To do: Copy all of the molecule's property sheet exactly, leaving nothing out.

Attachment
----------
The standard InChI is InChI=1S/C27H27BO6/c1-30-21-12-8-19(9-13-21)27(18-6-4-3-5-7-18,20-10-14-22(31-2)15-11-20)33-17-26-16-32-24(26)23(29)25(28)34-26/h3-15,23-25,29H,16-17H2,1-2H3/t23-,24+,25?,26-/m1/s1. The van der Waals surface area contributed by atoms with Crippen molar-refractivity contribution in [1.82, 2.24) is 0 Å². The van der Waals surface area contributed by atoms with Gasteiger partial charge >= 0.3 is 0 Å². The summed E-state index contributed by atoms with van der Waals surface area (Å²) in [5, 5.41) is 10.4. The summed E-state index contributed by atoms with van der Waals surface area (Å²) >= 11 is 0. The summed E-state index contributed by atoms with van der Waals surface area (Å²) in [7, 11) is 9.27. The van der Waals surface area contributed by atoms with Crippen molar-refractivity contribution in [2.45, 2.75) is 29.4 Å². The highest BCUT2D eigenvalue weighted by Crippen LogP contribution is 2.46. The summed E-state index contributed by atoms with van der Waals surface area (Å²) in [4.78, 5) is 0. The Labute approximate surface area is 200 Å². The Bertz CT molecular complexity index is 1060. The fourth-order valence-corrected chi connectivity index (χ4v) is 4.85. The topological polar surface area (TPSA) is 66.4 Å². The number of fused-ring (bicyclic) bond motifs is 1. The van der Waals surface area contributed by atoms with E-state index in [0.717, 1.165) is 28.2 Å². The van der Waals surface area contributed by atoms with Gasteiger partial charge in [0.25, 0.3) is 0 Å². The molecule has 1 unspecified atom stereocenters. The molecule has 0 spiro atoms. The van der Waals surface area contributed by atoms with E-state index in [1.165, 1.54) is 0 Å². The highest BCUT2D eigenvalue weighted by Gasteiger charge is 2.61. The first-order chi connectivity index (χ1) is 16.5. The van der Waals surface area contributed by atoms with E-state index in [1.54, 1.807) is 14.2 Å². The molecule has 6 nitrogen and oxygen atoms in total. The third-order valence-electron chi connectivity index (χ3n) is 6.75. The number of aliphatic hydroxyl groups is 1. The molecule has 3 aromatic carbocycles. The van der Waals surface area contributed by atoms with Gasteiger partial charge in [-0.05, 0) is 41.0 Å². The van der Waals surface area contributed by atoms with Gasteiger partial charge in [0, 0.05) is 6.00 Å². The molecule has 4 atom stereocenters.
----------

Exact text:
The standard InChI is InChI=1S/C27H27BO6/c1-30-21-12-8-19(9-13-21)27(18-6-4-3-5-7-18,20-10-14-22(31-2)15-11-20)33-17-26-16-32-24(26)23(29)25(28)34-26/h3-15,23-25,29H,16-17H2,1-2H3/t23-,24+,25?,26-/m1/s1. The van der Waals surface area contributed by atoms with Crippen molar-refractivity contribution in [1.82, 2.24) is 0 Å². The van der Waals surface area contributed by atoms with Gasteiger partial charge >= 0.3 is 0 Å². The summed E-state index contributed by atoms with van der Waals surface area (Å²) in [5, 5.41) is 10.4. The summed E-state index contributed by atoms with van der Waals surface area (Å²) >= 11 is 0. The summed E-state index contributed by atoms with van der Waals surface area (Å²) in [7, 11) is 9.27. The van der Waals surface area contributed by atoms with Crippen molar-refractivity contribution in [2.45, 2.75) is 29.4 Å². The highest BCUT2D eigenvalue weighted by Crippen LogP contribution is 2.46. The summed E-state index contributed by atoms with van der Waals surface area (Å²) in [4.78, 5) is 0. The Labute approximate surface area is 200 Å². The Bertz CT molecular complexity index is 1060. The fourth-order valence-corrected chi connectivity index (χ4v) is 4.85. The topological polar surface area (TPSA) is 66.4 Å². The number of fused-ring (bicyclic) bond motifs is 1. The van der Waals surface area contributed by atoms with E-state index in [0.717, 1.165) is 28.2 Å². The van der Waals surface area contributed by atoms with Gasteiger partial charge in [0.25, 0.3) is 0 Å². The molecule has 1 unspecified atom stereocenters. The molecule has 0 spiro atoms. The van der Waals surface area contributed by atoms with E-state index in [1.165, 1.54) is 0 Å². The highest BCUT2D eigenvalue weighted by Gasteiger charge is 2.61. The first-order chi connectivity index (χ1) is 16.5. The van der Waals surface area contributed by atoms with E-state index in [1.54, 1.807) is 14.2 Å². The molecule has 6 nitrogen and oxygen atoms in total. The third-order valence-electron chi connectivity index (χ3n) is 6.75. The number of aliphatic hydroxyl groups is 1. The molecule has 3 aromatic carbocycles. The van der Waals surface area contributed by atoms with Gasteiger partial charge in [-0.05, 0) is 41.0 Å². The van der Waals surface area contributed by atoms with Gasteiger partial charge in [0, 0.05) is 6.00 Å². The molecule has 4 atom stereocenters.